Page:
A look at two bookmarking tools for writers30 May 2016 | by Scott Nesbitt
The web has changed the way in which writers do research. While you can’t find all of the information we might need to complete a writing project, you can find a lot of it.
The problem lies with organizing that research. You can, for example, use a read-it-later tool but sometimes, especially when you’re starting a project, those tools are overkill. A better option can be a bookmarking tool.
A bookmarking tool lets you collect all of your bookmarks in one place that you can access no matter what device you’re using — a desktop or laptop computer, a smartphone, or a tablet.
There are a number of solid bookmarking tools on the web. I’d like to introduce you to two that you might not be familiar with.
Pinboard is one of those classic projects where a software developer (in this case, Maciej Ceg?owski) needed to scratch his own itch. In this case, build an alternative to a popular bookmarking service called Delicious. You can read more about that here. The result was Pinboard, which:
less on socializing, and more on speed and utility. Pinboard tries to offer useful features without getting in your way.
Pinboard is very easy to use. Just log in, click add url, and then type information about the link.
Notice the private and read later options at the bottom? I discussed the latter in another post. private, on the other hand, means just that: only you can see the bookmark. If you uncheck that option, everyone on Pinboard will be able to see it. Whether or not that’s a bad thing is up to you.
You can also add tags to your bookmarks. Tags let you group bookmarks together. For example, you can create a tag for your current project. To view all the bookmarks with that tag, just click the tag on the main page in Pinboard.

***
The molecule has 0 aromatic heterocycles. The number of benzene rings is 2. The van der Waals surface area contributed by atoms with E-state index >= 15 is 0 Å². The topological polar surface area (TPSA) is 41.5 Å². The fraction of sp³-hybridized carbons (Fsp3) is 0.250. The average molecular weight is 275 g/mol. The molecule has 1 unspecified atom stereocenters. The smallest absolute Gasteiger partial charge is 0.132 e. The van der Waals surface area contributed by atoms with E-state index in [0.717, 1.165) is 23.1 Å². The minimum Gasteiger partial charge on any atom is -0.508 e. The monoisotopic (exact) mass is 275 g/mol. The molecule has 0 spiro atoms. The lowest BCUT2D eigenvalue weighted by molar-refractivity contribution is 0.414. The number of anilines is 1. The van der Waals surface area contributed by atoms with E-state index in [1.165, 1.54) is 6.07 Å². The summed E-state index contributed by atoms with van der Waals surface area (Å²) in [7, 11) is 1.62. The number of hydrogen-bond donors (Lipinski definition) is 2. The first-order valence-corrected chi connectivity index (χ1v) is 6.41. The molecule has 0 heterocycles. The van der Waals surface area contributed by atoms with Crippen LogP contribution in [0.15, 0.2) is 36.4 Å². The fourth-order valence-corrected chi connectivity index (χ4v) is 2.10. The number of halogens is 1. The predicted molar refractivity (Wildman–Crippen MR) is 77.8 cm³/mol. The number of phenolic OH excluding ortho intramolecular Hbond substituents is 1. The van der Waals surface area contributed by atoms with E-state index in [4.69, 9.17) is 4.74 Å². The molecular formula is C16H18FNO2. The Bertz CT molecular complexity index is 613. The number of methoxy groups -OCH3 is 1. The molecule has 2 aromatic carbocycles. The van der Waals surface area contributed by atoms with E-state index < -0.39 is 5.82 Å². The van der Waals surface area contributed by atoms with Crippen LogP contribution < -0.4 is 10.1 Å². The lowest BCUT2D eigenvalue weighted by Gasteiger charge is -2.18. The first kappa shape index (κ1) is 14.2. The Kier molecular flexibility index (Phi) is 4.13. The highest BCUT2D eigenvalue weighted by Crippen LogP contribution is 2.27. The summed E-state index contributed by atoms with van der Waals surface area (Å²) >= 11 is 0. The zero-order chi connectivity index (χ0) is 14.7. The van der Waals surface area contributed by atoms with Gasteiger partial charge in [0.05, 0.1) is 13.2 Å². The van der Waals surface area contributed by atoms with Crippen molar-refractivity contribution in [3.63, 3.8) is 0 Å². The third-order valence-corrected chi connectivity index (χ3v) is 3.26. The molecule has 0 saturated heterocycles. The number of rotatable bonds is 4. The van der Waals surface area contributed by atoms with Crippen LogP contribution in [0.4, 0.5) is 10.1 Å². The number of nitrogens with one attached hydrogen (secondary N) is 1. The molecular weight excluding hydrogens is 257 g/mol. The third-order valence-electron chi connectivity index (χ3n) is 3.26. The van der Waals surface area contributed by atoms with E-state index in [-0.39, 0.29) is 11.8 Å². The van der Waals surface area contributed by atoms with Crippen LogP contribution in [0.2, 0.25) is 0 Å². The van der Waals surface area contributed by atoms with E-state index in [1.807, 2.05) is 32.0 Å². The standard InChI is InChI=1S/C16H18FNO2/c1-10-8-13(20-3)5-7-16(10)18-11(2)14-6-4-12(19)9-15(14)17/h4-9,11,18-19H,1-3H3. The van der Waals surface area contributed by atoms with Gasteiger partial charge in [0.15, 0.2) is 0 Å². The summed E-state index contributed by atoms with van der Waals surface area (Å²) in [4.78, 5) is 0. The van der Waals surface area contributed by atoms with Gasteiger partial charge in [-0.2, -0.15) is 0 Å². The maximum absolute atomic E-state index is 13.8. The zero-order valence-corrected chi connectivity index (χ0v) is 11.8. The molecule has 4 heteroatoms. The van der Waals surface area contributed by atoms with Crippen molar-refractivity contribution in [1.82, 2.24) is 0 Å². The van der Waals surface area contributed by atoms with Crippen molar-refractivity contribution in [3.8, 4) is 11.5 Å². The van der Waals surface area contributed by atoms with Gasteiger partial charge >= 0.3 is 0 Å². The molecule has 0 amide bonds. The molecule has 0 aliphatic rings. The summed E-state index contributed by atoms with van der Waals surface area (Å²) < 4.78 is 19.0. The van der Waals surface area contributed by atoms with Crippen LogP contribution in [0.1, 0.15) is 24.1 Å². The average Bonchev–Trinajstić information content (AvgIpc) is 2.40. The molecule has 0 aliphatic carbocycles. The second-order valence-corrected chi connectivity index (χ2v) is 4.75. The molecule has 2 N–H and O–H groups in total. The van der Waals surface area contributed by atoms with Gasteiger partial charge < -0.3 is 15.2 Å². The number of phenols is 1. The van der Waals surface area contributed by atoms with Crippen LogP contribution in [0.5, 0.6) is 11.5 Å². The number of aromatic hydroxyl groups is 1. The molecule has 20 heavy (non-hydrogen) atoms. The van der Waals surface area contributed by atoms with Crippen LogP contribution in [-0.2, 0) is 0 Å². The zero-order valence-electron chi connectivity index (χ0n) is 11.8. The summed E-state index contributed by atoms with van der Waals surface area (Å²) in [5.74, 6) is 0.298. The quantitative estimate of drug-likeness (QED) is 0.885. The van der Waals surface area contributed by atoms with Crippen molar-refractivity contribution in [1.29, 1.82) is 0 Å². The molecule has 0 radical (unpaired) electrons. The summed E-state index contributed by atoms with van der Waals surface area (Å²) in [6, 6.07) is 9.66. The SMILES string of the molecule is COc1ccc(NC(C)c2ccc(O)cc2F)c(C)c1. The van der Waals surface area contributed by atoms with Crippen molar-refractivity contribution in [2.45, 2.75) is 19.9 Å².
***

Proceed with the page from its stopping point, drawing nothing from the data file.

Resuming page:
Of course, you don’t always have to log into Pinboard to add a bookmark. There are a number of browser extensions and apps that you can use, too. They let you save a bookmark with a click or tap. For the record, I use the Firefox extension and the Pinput for Pinboard Chrome extension.
Pinboard also lets you take notes. Just click add note and start typing. Your notes aren’t connected to bookmarks, but you can tag them as you would a bookmark. While I don’t use notes myself, I know a couple of writers who do. They find them useful for jotting down information related to project.
Using Pinboard will cost you: $11 (USD) a year. I’ve found, though, that if you use Pinboard frequently it’s worth that much.
Saved.io is the brainchild of web developer Anthony Feint. Feint decided to take a different approach to bookmarking. An approach that’s both simple and minimal.
Instead of copying and pasting a link or using an app or extension to save it, you type saved.io/ in front of the URL in your browser’s address bar and then press Enter.
The new bookmark goes to the top of your list.
Organizing your bookmarks can be a bit tricky. You can’t tag your bookmarks, but you can add them to Lists. Lists are like tags. The catch is that you have to specify the list when you save a bookmark — type list.saved.io/ in front the the URL (where list is the name of your list). So, if you have a list called Writing, you’d type writing.saved.io/ to bookmark a link. If the list exists, Saved.io adds your bookmark to it. If the list doesn’t exist, Saved.io creates it.
You can’t create new lists within Saved.io. You can, however, add bookmarks to existing lists by clicking edit beside a bookmark, and then selecting the list.
There are two other ways to save bookmarks. In Saved.io, scroll to the bottom of the page, click the enter a URL to save field, paste the link, and then click save. Or, you can use the bookmarklet or Chrome extension.
Saved.io is free to use. You can also make a one-time payment of $29 (USD) if you want to support development of the tool.
(Note: I’ll be discussing some ways to efficiently and effectively manage your bookmarks in a future post.)Thoughts? Let's start a conversation on Twitter.
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